However if we look at successful marketing launches, we notice that the "network effect," is alive and well on the Internet, and has been the driving force that made many companies what they are today. Paypal offered referral fees for opening accounts with them, and they became an overnight success. INGDirect did the same, though less successfully so. AllAdvantage, Google, Skype, MySpace, and most portals somehow or other leveraged the network effect, and a few reinforced the network effect through incentives, referral fees, and sometimes multi-level compensation. The results are visible in inflated stockmarket evaluations of some companies which are temporarily deemed successful, but the question remains how well they serve all stakeholders, not just shareholders. MySpace and Google are examples where the "value creation" accrues entirely to the founders and shareholders, and not to the users except through the functionality of their services, which are paid for with advertising, and to some degree the sacrifice of privacy, not hard cash. I liken this part to the early days of television, and network TV, which became all paid for by advertising.

In TV, the development is perhaps further along than on the Internet in that some clear winners of pay TV seem to have emerged, while commercial TV is losing the battle on all fronts both against pay channels on cable, and against the Tivo on the hardware front. Consumers are sending a clear message: they want the content, but preferably without the ads. To assume that the Internet will be any different is naive. Users want the functionality, not the ads. Therefore superior functionality in some form or other will warrant payment. seems to be an example, and there are others. In spite of the apparent successes of Google, the ad-supported model therefore may peak at some point if people switch to ad-free pay-services in massive numbers. Right now Johnny-come-latelies like Microsoft are getting more and more into the ad-supported model, which again is going to do nothing but depress advertising rates, and undermine the value of on-line advertising, which, as it becomes ubiquitous, becomes as boring and annoying as TV commercials. So right now the ad-supported model is most likely in a "bubble" mode, and overdue for a correction.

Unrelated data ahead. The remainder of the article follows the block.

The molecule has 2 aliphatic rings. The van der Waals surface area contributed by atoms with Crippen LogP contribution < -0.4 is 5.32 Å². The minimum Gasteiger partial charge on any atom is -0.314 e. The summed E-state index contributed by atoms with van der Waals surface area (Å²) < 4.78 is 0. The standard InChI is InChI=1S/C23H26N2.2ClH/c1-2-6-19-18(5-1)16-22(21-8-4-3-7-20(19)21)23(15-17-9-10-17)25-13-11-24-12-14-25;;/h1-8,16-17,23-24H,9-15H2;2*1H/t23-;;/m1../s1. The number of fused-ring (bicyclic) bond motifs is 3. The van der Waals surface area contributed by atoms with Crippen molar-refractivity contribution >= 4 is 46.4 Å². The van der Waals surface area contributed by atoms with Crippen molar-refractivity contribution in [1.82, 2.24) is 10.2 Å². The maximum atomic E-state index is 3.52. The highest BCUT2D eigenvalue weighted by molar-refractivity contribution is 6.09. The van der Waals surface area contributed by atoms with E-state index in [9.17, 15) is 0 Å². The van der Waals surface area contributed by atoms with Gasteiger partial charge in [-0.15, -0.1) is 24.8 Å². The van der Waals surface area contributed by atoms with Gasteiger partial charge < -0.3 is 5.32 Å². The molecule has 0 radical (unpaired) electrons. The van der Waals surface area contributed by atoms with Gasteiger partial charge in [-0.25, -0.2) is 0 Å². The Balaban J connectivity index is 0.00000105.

On the software front meanwhile, the revolution that is going on is that of "Open Source" vs. the proprietary software model. Here one of the most central themes is control, but there is another stakeholder issue, which is sometimes overlooked. If I submit an improvement to Microsoft, they own my improvement, and I get charged for the privilege with their next upgrade. The only benefit these stakeholders get is the functionality of the software which they pay for. User frustration therefore sets in if "upgrades" do not match their perceptions of what they need, and merely force them to acquire more powerful computers, to little actual benefit in the long run.

To get back to the MLM discussion, MLM is annoying when the economic incentive gets people to push products or services I don't want, just as much as advertising is annoying when it pushes products or services I don't want. But if I found a superior product due to a good ad, then I accept the ad, since it did me a service. Successful advertising therefore needs to be entertaining, engaging, and helpful.